• Sedersi (to sit oneself down)
  • Innamorarsi (to fall in love)

Remember our subject pronouns from earlier? Every subject pronoun has a corresponding reflexive pronoun. See the chart below for the breakdown:

Reflexive pronouns

Subject pronoun Reflexive pronoun Divertirsi (to have fun)
Io I mi myself diverto I have fun
Tu you ti yourself diverti You have fun
Lui/lei he/she si himself/herself diverte He/she has fun
Noi we ci ourselves divertiamo We have fun
Voi you plural vi yourselves divertite You all have fun
Loro they si themselves divertono They have fun

The process for conjugating these is easy once you know the pattern:

  1. Take any reflexive verb and drop the -si at the end.
  2. Add on an -e and treat it like a normal Italian verb. Conjugate it as normal (see our section below for how to do that).
  3. Add in the reflexive pronoun (mi, ti, ci, etc.). It goes after the subject pronoun and before the verb.

And there you go!

Here’s an example of this process with vestirsi (to get dressed):

  1. Vestirsi becomes vestir-
  2. Add on an -e and it becomes vestire. We’ll conjugate it to the first person, io, so it becomes io vesto.
  3. Add in the reflexive pronoun for io, which is mi: io mi vesto (I dress myself.)

Don’t worry if this seems advanced. Once you read the explanations of present tense and conjugating verbs below, it’ll make more sense. Now, it’s time to learn the Italian present tense.

The Italian present tense – presente indicativo

The present tense, also called the present indicative or presente indicativo, is the first tense you should learn in Italian. It’s very similar to English’s present tense and we use the Italian present indicative for actions that are happening in the moment or that happen on a regular basis.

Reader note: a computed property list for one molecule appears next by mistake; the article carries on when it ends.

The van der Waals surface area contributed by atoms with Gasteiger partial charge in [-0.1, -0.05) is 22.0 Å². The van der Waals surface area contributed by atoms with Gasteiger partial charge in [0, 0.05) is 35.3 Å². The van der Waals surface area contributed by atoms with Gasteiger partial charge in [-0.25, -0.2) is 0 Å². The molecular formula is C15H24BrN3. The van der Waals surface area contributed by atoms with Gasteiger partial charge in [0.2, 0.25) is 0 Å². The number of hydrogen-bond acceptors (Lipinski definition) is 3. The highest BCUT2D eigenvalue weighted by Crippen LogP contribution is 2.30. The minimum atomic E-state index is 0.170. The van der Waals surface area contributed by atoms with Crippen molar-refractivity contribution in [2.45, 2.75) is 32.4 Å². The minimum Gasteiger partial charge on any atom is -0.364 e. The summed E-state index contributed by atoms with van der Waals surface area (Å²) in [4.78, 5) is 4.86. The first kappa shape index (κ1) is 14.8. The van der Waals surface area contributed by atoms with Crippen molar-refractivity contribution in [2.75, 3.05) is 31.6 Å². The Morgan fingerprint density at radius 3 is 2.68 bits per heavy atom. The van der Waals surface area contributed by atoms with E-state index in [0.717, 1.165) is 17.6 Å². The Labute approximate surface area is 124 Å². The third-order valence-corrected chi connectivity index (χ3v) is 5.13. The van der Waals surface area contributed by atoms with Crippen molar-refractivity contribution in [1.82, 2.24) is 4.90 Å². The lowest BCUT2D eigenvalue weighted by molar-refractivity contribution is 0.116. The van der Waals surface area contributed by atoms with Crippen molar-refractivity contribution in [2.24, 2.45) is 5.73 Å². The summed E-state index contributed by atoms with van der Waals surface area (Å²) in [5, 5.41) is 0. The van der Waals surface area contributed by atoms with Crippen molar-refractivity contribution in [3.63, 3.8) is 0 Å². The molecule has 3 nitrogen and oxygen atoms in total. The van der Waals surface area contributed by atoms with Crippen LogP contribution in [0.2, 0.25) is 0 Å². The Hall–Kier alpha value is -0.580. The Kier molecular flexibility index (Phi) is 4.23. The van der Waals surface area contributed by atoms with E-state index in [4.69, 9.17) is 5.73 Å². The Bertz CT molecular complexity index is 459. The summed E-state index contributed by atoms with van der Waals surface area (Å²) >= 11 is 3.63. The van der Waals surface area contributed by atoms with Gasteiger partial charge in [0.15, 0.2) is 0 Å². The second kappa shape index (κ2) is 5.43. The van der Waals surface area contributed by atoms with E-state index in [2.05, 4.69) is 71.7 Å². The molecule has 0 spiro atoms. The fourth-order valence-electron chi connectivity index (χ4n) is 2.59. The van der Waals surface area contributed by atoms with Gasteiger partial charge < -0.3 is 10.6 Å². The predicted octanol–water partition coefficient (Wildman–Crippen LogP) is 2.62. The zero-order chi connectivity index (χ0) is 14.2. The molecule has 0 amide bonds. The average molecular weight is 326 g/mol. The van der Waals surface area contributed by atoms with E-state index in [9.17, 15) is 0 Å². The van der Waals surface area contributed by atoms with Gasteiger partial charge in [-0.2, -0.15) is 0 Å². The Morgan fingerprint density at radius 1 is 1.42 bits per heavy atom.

Here’s the quick run-down: in Italian, there are three endings of verbs in their infinitive form: -are, -ere and -ire. Take off the last three letters of any verb, and that’s the verb stem.

  • The verb stem of cantare (to sing) is cant-
  • The verb stem of sentire (to hear, feel) is sent-

Once you have the verb stem, you can add the appropriate ending to the verb. This is a pattern that, once you memorize it, you can apply to hundreds of Italian verbs.

See the chart below to start with the present tense of the regular verb mangiare (to eat).

How to conjugate verbs ending in -are

English pronoun Italian pronoun Conjugation ending Present tense
I io -o mangio
you tu -i mangi
he/she lui/lei -a mangia
we noi -iamo mangiamo
you (plural) voi -ate mangiate
they loro -ano mangiano
  • Io mangio la pasta. (I eat/am eating pasta.)
  • Mangi carne? (Do you eat meat?)
  • Mangiano la pizza insieme. (They eat/are eating pizza together.)

Verbs ending in -are are the most common, but many others end in -ere or -ire and will follow a different pattern. Some verbs are totally irregular. Study our lesson on the indicativo presente and you’ll be a pro at the present tense in no time.

The most common past tense in Italian – passato prossimo

In Italian, passato prossimo translates to both the simple past (“I did”) and present perfect (“I have done”) in English. It’s the most common past tense in Italian, and we use it to talk about completed actions in the past that still feel relatively recent.

Note: This is a slightly more advanced topic that requires knowing essere (to be) and avere (to have). After reading this explanation, see our article dedicated to passato prossimo with more details.

Passato prossimo is a compound tense, meaning it’s made with two parts:

  • The auxiliary (the present tense of either essere or avere) + a past participle

Here’s an example:

  • Ho comprato. (I bought.)

In the case above, ho is the auxiliary while comprato is the past participle of comprare (to buy). Usually, the past participle of any verb is formed by taking off the last three letters (-are, -ere or -ire) and replacing it with -ato, -uto or -ito:

Here are some examples using mangiare (to eat):

  • (Io) Ho mangiato una mela. (I ate an apple.)
  • (Tu) Che cosa hai mangiato? (What did you eat?)
  • (Lei) Ha mangiato la pasta. (She ate the pasta.)

Ready, set, learn a language!

Achieving fluency in Italian takes time but using Busuu’s beginner’s guide as a structured plan will break down your language learning goals into steps. Start with adjectives and articles, then move onto harder subjects like reflexive verbs or the perfect present tense. Take it slow—and remember, it will all pay off. With our guides to Italian grammar, you’ll form a great foundation for becoming truly proficient in Italian.

At Busuu, we empower language learners to reach their Italian learning goals. We provide clear and fun online lessons that will reinforce the Italian grammar topics you learned today. Keep practicing and never stop learning!